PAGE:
The Silenced Lives of Firecracker Workers in Sivakasi
Image Courtesy: Scroll.in
Till a few months ago, crackers from Virudhunagar district of Tamil Nadu would even reach the other end of the world and rain colours in foreign skies. The streets in the district used to buzz with traders and makers of crackers who pushed India as the second largest firecracker industry in the world. Sivakasi, a village in Virudhunagar, catered to almost 90% of the total demand for firecrackers in India.
But, on October 23, 2018, the Supreme Court gave a verdict in which the manufacturing and sale of high-emission crackers (which consists of about 80% of the total production) were banned. This has turned the lives of workers in these cracker manufacturing units upside down. On November 13, a total of 1,070 crackers manufacturing units were closed indefinitely due to this ban. About six lakhs direct and indirect workers lost their jobs, breaking the backbone of the district’s economy. The workers, who used to earn Rs 300-600 per day by making crackers, are now in search of livelihood.
On December 11, the Communist Party of India (Marxist) held a demonstration demanding the government’s intervention in the matter along with some other demands. About 3,000 workers from across the district participated in the demonstration, among which half were from the closed down cracker manufacturing units.
“They (the manufacturers) say they cannot make crackers after the SC verdict,” said Arjunan, Virudhunagar district secretary of CPI(M). “Barium and nitrate, which are used in the making of crackers and chain crackers, have also been banned, and 80% of crackers are made with these chemicals. The district authority sent notices to these units to implement the court order right after Diwali. They warned the manufacturers that if barium or nitrate are found in the units, these will be closed down and permits will be cancelled.”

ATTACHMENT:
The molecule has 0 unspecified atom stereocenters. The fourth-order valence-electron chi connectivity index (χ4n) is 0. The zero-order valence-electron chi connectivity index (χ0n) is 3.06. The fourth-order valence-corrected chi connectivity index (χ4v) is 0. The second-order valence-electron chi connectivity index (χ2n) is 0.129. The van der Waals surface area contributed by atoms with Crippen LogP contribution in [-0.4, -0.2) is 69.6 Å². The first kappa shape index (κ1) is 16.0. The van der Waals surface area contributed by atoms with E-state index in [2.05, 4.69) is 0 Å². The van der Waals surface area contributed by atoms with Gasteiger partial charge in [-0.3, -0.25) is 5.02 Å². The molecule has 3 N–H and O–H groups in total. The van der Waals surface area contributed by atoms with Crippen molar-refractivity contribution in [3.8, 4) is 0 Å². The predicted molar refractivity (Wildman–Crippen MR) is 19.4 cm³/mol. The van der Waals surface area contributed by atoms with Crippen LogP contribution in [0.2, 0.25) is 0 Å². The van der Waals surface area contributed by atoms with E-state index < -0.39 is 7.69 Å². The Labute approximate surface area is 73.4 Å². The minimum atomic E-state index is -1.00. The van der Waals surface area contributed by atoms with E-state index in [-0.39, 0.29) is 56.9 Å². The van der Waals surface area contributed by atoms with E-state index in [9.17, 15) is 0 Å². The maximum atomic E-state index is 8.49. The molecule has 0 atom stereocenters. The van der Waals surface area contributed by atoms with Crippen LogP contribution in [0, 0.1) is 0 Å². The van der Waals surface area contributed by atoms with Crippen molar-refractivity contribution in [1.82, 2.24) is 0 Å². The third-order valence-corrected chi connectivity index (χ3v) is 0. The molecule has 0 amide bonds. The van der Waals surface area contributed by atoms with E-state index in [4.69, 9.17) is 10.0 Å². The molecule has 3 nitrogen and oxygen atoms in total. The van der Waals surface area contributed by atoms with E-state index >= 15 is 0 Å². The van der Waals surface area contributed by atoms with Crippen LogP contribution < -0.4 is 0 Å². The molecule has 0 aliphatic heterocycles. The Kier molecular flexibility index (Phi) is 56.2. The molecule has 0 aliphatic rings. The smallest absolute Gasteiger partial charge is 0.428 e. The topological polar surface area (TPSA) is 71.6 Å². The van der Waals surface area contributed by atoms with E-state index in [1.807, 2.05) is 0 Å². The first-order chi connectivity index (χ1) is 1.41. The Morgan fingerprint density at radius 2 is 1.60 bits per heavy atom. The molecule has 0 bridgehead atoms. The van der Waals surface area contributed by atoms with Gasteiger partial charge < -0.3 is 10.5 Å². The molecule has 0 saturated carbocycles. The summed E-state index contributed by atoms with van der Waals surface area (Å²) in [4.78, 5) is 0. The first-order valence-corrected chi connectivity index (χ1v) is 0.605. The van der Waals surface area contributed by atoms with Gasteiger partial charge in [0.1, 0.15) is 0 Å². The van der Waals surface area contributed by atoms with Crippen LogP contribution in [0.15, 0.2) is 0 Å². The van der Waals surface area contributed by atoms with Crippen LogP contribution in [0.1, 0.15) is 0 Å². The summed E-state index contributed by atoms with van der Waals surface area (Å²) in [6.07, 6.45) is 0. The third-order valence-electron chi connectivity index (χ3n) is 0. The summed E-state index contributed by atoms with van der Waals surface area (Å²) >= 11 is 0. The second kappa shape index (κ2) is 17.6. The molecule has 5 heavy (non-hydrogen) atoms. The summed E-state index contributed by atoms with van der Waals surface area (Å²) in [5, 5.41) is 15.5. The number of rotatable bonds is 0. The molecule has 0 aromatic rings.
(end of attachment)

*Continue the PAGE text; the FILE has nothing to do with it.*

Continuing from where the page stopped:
When asked about a solution to the problem, Arjunan pointed out that the state government could effectively intervene in the matter. “The workers are living in a dire situation. They have been struggling for about a month now. The demonstration we conducted on December 11 was of a general nature. But we are planning to conduct a protest solely focusing on the issues of cracker workers. The date is yet to be fixed,” he added.
The workers who lost their jobs are seeking employment elsewhere now. A small fraction of them is working in calendar and diary manufacturing units in Sivakasi. But this is not a permanent solution.
Known as ‘kutti Japan’ (small Japan), this erstwhile firecracker hub of India, is now blanketed in darkness. There is no doubt about the need to reduce pollution. However, a better way than the sudden shutting down of a labour-intensive industry should be found out. The government should immediately intervene in the matter to save the workers from economic distress following job losses.
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